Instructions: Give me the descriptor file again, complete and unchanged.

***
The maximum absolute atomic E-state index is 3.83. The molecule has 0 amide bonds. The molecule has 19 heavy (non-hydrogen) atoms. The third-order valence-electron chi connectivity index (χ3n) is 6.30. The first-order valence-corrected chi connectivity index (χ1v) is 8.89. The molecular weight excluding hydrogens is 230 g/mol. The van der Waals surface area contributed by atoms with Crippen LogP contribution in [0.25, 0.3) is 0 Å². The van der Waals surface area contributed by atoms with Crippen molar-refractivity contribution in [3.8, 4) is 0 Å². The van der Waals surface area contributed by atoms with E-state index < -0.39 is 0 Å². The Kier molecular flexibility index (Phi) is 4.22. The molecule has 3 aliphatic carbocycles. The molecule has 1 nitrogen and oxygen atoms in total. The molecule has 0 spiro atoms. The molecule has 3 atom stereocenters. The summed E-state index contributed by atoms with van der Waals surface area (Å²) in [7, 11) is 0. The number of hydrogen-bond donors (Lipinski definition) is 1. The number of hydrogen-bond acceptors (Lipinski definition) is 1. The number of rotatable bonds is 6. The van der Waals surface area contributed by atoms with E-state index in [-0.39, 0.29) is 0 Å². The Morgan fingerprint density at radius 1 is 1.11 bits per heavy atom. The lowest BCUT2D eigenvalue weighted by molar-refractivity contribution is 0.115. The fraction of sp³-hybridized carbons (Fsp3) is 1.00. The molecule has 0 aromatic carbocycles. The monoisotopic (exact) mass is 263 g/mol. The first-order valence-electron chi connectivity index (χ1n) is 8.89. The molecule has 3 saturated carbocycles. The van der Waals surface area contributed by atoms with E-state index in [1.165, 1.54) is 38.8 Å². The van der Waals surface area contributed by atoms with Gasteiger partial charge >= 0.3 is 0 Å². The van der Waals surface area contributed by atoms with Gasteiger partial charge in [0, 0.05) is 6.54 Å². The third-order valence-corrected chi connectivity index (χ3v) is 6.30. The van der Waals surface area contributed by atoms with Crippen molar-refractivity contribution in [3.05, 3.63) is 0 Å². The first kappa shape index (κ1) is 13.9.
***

The maximum absolute atomic E-state index is 3.83. The molecule has 0 amide bonds. The molecule has 19 heavy (non-hydrogen) atoms. The third-order valence-electron chi connectivity index (χ3n) is 6.30. The first-order valence-corrected chi connectivity index (χ1v) is 8.89. The molecular weight excluding hydrogens is 230 g/mol. The van der Waals surface area contributed by atoms with Crippen LogP contribution in [0.25, 0.3) is 0 Å². The van der Waals surface area contributed by atoms with Crippen molar-refractivity contribution in [3.8, 4) is 0 Å². The van der Waals surface area contributed by atoms with E-state index < -0.39 is 0 Å². The Kier molecular flexibility index (Phi) is 4.22. The molecule has 3 aliphatic carbocycles. The molecule has 1 nitrogen and oxygen atoms in total. The molecule has 0 spiro atoms. The molecule has 3 atom stereocenters. The summed E-state index contributed by atoms with van der Waals surface area (Å²) in [7, 11) is 0. The number of hydrogen-bond donors (Lipinski definition) is 1. The number of hydrogen-bond acceptors (Lipinski definition) is 1. The number of rotatable bonds is 6. The van der Waals surface area contributed by atoms with E-state index in [-0.39, 0.29) is 0 Å². The Morgan fingerprint density at radius 1 is 1.11 bits per heavy atom. The lowest BCUT2D eigenvalue weighted by molar-refractivity contribution is 0.115. The fraction of sp³-hybridized carbons (Fsp3) is 1.00. The molecule has 0 aromatic carbocycles. The monoisotopic (exact) mass is 263 g/mol. The first-order valence-electron chi connectivity index (χ1n) is 8.89. The molecule has 3 saturated carbocycles. The van der Waals surface area contributed by atoms with E-state index in [1.165, 1.54) is 38.8 Å². The van der Waals surface area contributed by atoms with Gasteiger partial charge >= 0.3 is 0 Å². The van der Waals surface area contributed by atoms with Gasteiger partial charge in [0, 0.05) is 6.54 Å². The third-order valence-corrected chi connectivity index (χ3v) is 6.30. The van der Waals surface area contributed by atoms with Crippen molar-refractivity contribution in [3.05, 3.63) is 0 Å². The first kappa shape index (κ1) is 13.9.